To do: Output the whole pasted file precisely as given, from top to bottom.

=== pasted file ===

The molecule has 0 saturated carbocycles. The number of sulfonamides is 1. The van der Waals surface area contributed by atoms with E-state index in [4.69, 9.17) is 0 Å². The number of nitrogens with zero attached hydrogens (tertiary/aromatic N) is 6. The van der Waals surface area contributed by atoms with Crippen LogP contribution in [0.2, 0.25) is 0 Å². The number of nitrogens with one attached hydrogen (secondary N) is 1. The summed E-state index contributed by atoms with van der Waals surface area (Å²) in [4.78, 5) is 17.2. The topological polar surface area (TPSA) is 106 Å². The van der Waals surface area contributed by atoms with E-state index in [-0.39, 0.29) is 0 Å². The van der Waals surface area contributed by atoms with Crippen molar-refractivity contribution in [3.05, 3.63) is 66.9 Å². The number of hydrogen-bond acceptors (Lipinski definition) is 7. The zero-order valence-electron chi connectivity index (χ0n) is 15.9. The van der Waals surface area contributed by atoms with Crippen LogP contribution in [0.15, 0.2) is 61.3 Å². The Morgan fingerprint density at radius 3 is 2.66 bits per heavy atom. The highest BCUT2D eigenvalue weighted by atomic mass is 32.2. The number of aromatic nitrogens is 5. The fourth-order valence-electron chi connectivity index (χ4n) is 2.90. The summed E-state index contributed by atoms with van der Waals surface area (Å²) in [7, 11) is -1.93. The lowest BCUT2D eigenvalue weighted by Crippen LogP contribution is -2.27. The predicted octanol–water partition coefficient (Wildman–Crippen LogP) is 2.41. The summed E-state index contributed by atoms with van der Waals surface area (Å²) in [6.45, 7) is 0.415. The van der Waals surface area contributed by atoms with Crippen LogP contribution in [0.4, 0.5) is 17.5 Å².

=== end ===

The molecule has 0 saturated carbocycles. The number of sulfonamides is 1. The van der Waals surface area contributed by atoms with E-state index in [4.69, 9.17) is 0 Å². The number of nitrogens with zero attached hydrogens (tertiary/aromatic N) is 6. The van der Waals surface area contributed by atoms with Crippen LogP contribution in [0.2, 0.25) is 0 Å². The number of nitrogens with one attached hydrogen (secondary N) is 1. The summed E-state index contributed by atoms with van der Waals surface area (Å²) in [4.78, 5) is 17.2. The topological polar surface area (TPSA) is 106 Å². The van der Waals surface area contributed by atoms with E-state index in [-0.39, 0.29) is 0 Å². The van der Waals surface area contributed by atoms with Crippen molar-refractivity contribution in [3.05, 3.63) is 66.9 Å². The number of hydrogen-bond acceptors (Lipinski definition) is 7. The zero-order valence-electron chi connectivity index (χ0n) is 15.9. The van der Waals surface area contributed by atoms with Crippen LogP contribution in [0.15, 0.2) is 61.3 Å². The Morgan fingerprint density at radius 3 is 2.66 bits per heavy atom. The highest BCUT2D eigenvalue weighted by atomic mass is 32.2. The number of aromatic nitrogens is 5. The fourth-order valence-electron chi connectivity index (χ4n) is 2.90. The summed E-state index contributed by atoms with van der Waals surface area (Å²) in [7, 11) is -1.93. The lowest BCUT2D eigenvalue weighted by Crippen LogP contribution is -2.27. The predicted octanol–water partition coefficient (Wildman–Crippen LogP) is 2.41. The summed E-state index contributed by atoms with van der Waals surface area (Å²) in [6.45, 7) is 0.415. The van der Waals surface area contributed by atoms with Crippen LogP contribution in [0.4, 0.5) is 17.5 Å².